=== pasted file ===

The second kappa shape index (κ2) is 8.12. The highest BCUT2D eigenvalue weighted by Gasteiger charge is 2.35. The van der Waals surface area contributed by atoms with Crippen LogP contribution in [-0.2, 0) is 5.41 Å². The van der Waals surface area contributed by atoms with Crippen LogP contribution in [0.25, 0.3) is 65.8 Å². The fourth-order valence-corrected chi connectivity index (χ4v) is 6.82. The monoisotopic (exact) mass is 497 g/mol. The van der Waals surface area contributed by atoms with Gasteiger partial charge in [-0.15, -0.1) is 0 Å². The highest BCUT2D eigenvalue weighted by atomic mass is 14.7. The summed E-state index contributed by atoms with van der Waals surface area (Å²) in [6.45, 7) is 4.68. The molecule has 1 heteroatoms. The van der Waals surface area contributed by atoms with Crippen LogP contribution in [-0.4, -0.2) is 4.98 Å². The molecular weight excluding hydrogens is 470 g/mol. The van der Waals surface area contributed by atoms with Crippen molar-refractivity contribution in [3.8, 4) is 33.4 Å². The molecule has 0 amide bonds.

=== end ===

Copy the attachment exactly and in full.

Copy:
The second kappa shape index (κ2) is 8.12. The highest BCUT2D eigenvalue weighted by Gasteiger charge is 2.35. The van der Waals surface area contributed by atoms with Crippen LogP contribution in [-0.2, 0) is 5.41 Å². The van der Waals surface area contributed by atoms with Crippen LogP contribution in [0.25, 0.3) is 65.8 Å². The fourth-order valence-corrected chi connectivity index (χ4v) is 6.82. The monoisotopic (exact) mass is 497 g/mol. The van der Waals surface area contributed by atoms with Gasteiger partial charge in [-0.15, -0.1) is 0 Å². The highest BCUT2D eigenvalue weighted by atomic mass is 14.7. The summed E-state index contributed by atoms with van der Waals surface area (Å²) in [6.45, 7) is 4.68. The molecule has 1 heteroatoms. The van der Waals surface area contributed by atoms with Crippen LogP contribution in [-0.4, -0.2) is 4.98 Å². The molecular weight excluding hydrogens is 470 g/mol. The van der Waals surface area contributed by atoms with Crippen molar-refractivity contribution in [3.8, 4) is 33.4 Å². The molecule has 0 amide bonds.